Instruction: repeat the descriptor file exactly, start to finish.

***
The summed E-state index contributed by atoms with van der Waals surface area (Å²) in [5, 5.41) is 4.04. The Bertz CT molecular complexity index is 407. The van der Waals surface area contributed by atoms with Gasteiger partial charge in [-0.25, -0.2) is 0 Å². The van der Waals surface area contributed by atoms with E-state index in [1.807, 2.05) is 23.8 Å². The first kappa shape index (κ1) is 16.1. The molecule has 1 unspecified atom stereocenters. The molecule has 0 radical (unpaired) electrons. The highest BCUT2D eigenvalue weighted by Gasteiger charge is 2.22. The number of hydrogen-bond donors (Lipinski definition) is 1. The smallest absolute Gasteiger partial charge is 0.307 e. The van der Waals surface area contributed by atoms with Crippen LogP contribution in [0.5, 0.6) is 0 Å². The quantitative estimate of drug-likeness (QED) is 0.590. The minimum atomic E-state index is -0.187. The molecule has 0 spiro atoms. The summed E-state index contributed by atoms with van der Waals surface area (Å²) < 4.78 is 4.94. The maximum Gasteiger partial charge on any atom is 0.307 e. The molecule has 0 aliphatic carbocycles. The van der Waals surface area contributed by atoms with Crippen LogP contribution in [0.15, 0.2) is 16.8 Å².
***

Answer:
The summed E-state index contributed by atoms with van der Waals surface area (Å²) in [5, 5.41) is 4.04. The Bertz CT molecular complexity index is 407. The van der Waals surface area contributed by atoms with Gasteiger partial charge in [-0.25, -0.2) is 0 Å². The van der Waals surface area contributed by atoms with E-state index in [1.807, 2.05) is 23.8 Å². The first kappa shape index (κ1) is 16.1. The molecule has 1 unspecified atom stereocenters. The molecule has 0 radical (unpaired) electrons. The highest BCUT2D eigenvalue weighted by Gasteiger charge is 2.22. The number of hydrogen-bond donors (Lipinski definition) is 1. The smallest absolute Gasteiger partial charge is 0.307 e. The van der Waals surface area contributed by atoms with Crippen LogP contribution in [0.5, 0.6) is 0 Å². The quantitative estimate of drug-likeness (QED) is 0.590. The minimum atomic E-state index is -0.187. The molecule has 0 spiro atoms. The summed E-state index contributed by atoms with van der Waals surface area (Å²) < 4.78 is 4.94. The maximum Gasteiger partial charge on any atom is 0.307 e. The molecule has 0 aliphatic carbocycles. The van der Waals surface area contributed by atoms with Crippen LogP contribution in [0.15, 0.2) is 16.8 Å².